[Note 13] The factors to be considered are set forth in Robbins v. Robbins, 19 Mass. App. Ct. 538, 543 n.9 (1985), in which we quoted from Cummings v. National Shawmut Bank, 284 Mass. 563, 569 (1933) (” ‘In determining what is a fair and reasonable charge to be made by an attorney for his services many considerations are pertinent, including the ability and reputation of the attorney, the demand for his services by others, the amount and importance of the matter involved, the time spent, the prices usually charged for similar services by other attorneys in the same neighborhood, the amount of money or the value of the property affected by controversy, and the results secured. Neither the time spent nor any other single factor is necessarily decisive of what is to be considered as a fair and reasonable charge for such services’ “). The award should not include time for services that was “identifiably duplicative or too generously expended, given the problem confronted,” Olmstead v. Murphy, supra at 668, nor should the time expended — including for such expenditures as “conferences”; “telephone conferences”; “receipt” and “receipt and review” of letters, faxes, orders, and materials; “thinking about” and “considering” issues; travel to and from court to personally file motions and pleadings — be approved without careful gauging of the need and reasonableness of the effort expended.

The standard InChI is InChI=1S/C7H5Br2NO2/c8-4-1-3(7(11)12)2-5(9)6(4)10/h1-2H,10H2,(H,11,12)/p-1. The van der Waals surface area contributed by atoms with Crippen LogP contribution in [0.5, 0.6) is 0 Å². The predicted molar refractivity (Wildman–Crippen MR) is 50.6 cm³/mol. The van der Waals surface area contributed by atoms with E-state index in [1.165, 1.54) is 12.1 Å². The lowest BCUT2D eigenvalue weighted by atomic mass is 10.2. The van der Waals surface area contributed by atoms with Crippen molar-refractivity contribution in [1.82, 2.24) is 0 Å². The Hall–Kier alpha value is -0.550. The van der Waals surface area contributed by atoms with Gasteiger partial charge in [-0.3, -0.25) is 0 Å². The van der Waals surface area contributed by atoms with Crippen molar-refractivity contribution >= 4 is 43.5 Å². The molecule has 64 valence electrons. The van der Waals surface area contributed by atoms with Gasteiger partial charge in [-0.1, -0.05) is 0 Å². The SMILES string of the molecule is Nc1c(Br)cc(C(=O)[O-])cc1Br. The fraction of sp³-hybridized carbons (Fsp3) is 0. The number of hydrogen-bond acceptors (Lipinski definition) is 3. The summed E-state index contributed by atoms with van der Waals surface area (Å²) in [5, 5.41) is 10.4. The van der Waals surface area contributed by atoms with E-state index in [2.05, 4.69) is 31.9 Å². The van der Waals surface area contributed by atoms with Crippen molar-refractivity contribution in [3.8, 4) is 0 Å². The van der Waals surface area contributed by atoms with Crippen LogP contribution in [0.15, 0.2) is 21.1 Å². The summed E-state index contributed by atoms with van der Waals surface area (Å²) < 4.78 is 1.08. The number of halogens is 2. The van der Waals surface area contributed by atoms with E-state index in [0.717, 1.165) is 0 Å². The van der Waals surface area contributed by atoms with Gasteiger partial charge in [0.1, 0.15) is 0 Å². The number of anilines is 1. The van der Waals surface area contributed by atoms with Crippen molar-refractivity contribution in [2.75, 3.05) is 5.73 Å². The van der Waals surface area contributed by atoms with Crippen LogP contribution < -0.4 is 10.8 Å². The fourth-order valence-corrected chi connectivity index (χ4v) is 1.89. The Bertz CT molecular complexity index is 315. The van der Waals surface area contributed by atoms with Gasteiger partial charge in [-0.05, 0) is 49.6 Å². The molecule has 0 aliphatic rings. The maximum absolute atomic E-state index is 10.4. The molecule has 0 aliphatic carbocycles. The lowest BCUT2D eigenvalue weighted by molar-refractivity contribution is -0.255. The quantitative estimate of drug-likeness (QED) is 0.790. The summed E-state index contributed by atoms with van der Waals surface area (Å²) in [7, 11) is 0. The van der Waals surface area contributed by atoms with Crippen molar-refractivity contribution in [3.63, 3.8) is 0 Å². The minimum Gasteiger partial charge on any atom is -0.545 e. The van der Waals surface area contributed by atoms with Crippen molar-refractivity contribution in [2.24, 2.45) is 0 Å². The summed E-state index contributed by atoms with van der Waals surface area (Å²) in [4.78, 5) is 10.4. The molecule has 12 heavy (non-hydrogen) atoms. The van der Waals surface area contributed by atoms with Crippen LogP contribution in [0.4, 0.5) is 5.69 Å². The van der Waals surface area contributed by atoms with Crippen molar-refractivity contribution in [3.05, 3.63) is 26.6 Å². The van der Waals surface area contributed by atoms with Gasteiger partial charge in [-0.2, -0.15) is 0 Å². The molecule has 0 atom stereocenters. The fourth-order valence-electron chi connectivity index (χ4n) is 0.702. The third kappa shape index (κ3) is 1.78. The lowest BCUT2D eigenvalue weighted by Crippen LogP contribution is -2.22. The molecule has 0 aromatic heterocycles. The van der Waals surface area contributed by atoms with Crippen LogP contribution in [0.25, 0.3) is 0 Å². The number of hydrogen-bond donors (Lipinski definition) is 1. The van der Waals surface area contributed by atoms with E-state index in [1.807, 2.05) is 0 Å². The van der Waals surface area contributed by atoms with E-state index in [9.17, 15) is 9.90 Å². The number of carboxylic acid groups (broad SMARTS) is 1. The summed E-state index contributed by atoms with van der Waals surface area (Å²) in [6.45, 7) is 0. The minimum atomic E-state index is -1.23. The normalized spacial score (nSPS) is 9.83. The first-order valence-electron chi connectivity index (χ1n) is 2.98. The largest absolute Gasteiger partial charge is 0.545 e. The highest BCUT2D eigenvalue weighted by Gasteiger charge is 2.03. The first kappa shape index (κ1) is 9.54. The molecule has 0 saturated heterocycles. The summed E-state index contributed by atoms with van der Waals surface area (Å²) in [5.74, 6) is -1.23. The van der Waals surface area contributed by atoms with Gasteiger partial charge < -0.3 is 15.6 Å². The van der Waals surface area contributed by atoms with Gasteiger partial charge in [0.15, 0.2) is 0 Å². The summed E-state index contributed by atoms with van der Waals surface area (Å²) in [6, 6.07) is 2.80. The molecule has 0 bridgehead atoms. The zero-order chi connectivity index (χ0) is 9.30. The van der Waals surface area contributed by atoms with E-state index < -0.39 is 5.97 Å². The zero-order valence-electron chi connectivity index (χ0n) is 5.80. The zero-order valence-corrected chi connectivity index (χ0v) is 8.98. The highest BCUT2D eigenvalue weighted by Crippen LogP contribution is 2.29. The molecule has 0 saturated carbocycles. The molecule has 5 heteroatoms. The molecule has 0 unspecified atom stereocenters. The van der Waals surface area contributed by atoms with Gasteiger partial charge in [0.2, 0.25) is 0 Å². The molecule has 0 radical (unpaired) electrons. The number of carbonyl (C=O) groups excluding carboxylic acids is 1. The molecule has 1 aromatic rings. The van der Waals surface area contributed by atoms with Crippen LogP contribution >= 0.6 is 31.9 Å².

[Note 14] Aroesty’s request for appellate attorney’s fees and costs is denied.